Mr. Lozada adds: “Only two things keep you turning pages between gulps of Pepto: First, in Leibovich’s hands, this state of affairs is not just depressing, it’s also kind of funny. Second, you want to know whether the author thinks anyone in Washington – anyone at all? – is worthy of redemption.”
Under the headline, “Hypocrisy, Thy Name Is (Duh!) Washington,” one New York Times reviewer suggests that extreme partisanship has contributed to the city’s lack of productive work for the nation as well as to its draw of fame-seekers. Those hard at work, in journalism and beyond, writes David M. Shribman, executive editor of the Pittsburgh Post-Gazette and The Pittsburgh Press, would never appear in a book like this one. Why? Because they’re doing their jobs, not schmoozing it up.
“So here’s to all the big mouths, big egos, big shots, big machers and big jerks,” Mr. Shribman toasts. “In case you’re wondering, Mark Leibovich is on to every one of you, and his portrayal of ‘This Town’ is spot on. Because Mr. Leibovich, perhaps alone among capital insiders, has realized that Washington, once an inside joke, now looks more and more like a bad joke.”
So will you read the book? Or does 24-hour cable tell all you need to know about This Town?
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How much forgiveness-asking can one city’s voting populace endure? Should New York be renamed Redemptionville?
Not just yet.
Anthony Weiner, the disgraced former Democratic congressman turned Big Apple mayoral candidate, is now thematically joined in his unceasing apology tour by disgraced former New York Gov. Eliot Spitzer (D), who launched a petition drive this week to be city comptroller (the top financial officer).
Just two years after a sexting scandal forced him to resign his House seat, Mr. Weiner is hoping he’s logged enough time in the wilderness to re-earn his wife’s favor, make personal peace with his foibles, and, well, deserve the city’s top job. Mr. Spitzer, the one-time anti-Wall Street crusader felled by his dalliances with a prostitute, has spent the past five years gabbing on an ill-fated CNN talk show and writing op-eds. He seems to believe that he’s paid his penance and that New York needs his services, as well.
If Spitzer collects enough signatures by Thursday, he and Weiner will be on the primary ballot in September.
The talking heads are hashing out the differences between the two men, as if the distance between their deeds – Weiner used bad judgment but didn’t do anything illegal, Spitzer crossed the line, they suggest – provides insight about their fitness again to hold elected office. Why isn’t the chattering class instead evaluating if either man has spent his limited time on the periphery of the limelight doing any kind of work that reflects real character restoration or sincere public service?
Well, because it seems that the mere casting of ballots in their favor would be sign enough of both. Political rebirth as evidence of a new lease on life. If the public says you’re OK, you’re OK. In America today, it would appear that many of us don’t much care whether our public officials have the deepest character, the sturdiest morals. Only that they win – or that they know how to negotiate their apologies deftly enough to communicate that they’re still winners.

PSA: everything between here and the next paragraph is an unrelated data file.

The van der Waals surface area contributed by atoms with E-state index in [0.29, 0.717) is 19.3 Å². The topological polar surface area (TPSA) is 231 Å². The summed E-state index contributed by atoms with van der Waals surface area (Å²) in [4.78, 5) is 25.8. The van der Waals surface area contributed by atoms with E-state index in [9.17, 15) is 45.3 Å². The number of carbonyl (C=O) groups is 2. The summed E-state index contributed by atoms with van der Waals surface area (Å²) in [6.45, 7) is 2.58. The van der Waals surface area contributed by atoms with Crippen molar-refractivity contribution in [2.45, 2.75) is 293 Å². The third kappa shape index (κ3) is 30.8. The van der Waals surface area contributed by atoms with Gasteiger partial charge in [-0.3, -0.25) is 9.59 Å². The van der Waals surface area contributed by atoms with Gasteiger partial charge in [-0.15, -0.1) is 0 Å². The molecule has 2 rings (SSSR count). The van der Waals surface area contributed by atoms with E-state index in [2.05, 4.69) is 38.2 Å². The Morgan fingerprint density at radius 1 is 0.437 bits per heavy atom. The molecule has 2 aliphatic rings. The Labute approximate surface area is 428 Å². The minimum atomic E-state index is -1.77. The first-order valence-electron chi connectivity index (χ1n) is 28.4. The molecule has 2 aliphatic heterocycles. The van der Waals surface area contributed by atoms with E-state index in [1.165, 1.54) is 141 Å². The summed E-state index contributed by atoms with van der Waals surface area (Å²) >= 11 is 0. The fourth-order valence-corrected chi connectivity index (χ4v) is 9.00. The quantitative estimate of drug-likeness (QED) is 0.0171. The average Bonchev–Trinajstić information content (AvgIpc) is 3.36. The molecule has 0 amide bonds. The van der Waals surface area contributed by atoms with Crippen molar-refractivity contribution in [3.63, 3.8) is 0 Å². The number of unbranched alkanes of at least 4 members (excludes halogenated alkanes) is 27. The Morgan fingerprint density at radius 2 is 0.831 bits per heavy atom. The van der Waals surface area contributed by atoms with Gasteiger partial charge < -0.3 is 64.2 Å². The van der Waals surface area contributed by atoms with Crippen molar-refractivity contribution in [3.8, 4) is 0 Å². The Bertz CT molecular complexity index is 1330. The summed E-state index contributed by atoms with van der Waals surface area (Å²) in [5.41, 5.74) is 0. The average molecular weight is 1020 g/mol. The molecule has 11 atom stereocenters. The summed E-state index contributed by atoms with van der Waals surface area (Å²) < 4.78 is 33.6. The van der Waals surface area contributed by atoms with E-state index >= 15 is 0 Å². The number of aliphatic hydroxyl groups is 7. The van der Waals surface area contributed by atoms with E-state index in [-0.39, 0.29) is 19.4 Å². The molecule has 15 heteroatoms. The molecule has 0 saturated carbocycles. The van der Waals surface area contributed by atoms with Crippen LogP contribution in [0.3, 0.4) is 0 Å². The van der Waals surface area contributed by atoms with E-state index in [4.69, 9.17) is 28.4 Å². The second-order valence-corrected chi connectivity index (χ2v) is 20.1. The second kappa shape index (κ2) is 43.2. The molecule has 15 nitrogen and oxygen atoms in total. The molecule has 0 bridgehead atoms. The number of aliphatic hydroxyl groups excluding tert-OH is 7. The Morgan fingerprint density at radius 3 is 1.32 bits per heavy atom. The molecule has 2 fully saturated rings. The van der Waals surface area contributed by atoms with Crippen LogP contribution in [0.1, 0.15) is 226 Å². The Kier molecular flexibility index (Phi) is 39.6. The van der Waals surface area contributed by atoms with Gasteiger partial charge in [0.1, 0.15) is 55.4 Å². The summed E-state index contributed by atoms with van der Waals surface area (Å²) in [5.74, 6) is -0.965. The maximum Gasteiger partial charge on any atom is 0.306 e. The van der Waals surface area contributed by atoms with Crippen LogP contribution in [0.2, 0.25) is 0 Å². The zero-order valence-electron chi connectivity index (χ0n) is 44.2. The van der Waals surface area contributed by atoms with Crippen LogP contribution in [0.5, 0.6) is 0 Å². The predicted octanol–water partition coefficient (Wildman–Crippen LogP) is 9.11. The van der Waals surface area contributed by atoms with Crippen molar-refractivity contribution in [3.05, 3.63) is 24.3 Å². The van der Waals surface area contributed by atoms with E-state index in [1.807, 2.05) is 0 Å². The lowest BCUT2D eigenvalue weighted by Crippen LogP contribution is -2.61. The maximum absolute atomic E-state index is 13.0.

Most recently, Weiner and Spitzer have former South Carolina Gov. Mark Sanford (R) to thank for that. Cheating on his wife, lying about his whereabouts while doing said cheating, and embarking on an international tryst instead of running the state were not disqualifiers for voters there; they sent him to Congress in a special election this spring. Once, Sanford had national aspirations: How long before his name is added to the long list of Republicans likely to seek the party’s 2016 presidential nomination?
So, too, should the two New Yorkers tip their hats to former President Bill Clinton (survivor of the Monica Lewinsky scandal and related impeachment proceedings) and Sen. David Vitter, the Louisiana Republican whose telephone number was found in a D.C. madam’s book and who later apologized for a “serious sin.”
Should his wife make another White House bid, Mr. Clinton could be a future first spouse. Their marriage endures, and, through his family’s foundation, he is an international philanthropic superstar. And Senator Vitter never stepped down: He was elected to a second term in 2010.
New York is just the current epicenter of the reality television world takeover of American politics. Weiner and Spitzer are not rewriting history. They’re just providing a rare ballot twofer. And the tabloids are jubilant! Spitzer’s announcement this week brought headline writers a new raison d'être.
The cover of the New York Daily News barked, "What the El!"
The New York Post: "Here we ho again!"
The Daily News chimed in with, "Lust For Power.”
While Weiner has seen his star rise anew – recent polls suggest he has catapulted to the front of the pack of Democratic mayoral hopefuls – New York residents seem divided about Spitzer.
"Too soon,'' Julia Mair, a documentary scriptwriter, told USA Today, as she walked past the media horde gathered Monday near Spitzer. "All these guys, they lie and they lie and they lie, and then they think we should trust them and give them another chance. Why should we think they're going to do anything different?''
Spitzer, for his part, is taking the forgiveness banner and running with it – from network to cable, street corner to street corner.
“There is forgiveness in the public, whether that forgiveness will extend to any individual is always a separate and independent question,” Spitzer said Tuesday on "CBS This Morning." “And I will have to make a case very different than any other person has made. I expect I will make it every day between now and the election, and I look forward to making it.”
On MSNBC’s "Morning Joe," Spitzer took the forgiveness-seeking one step further, stepping into rare – real? – emotional territory when asked personally how he’s different from who he was five or six years ago.
“A lot of pain, a lot of pain,” he said, his eyes filling with tears, his chin beginning to tremble. “You go through that pain, you change.”
Ultimately, though, the voters will decide. "I'm sorry" will get Weiner and Spitzer only so far. And maybe in addition to assessing their merits, their qualifications for the offices they seek, and their character, New Yorkers will be faced with another soul-searching question: Does forgiveness allow for ticket splitting?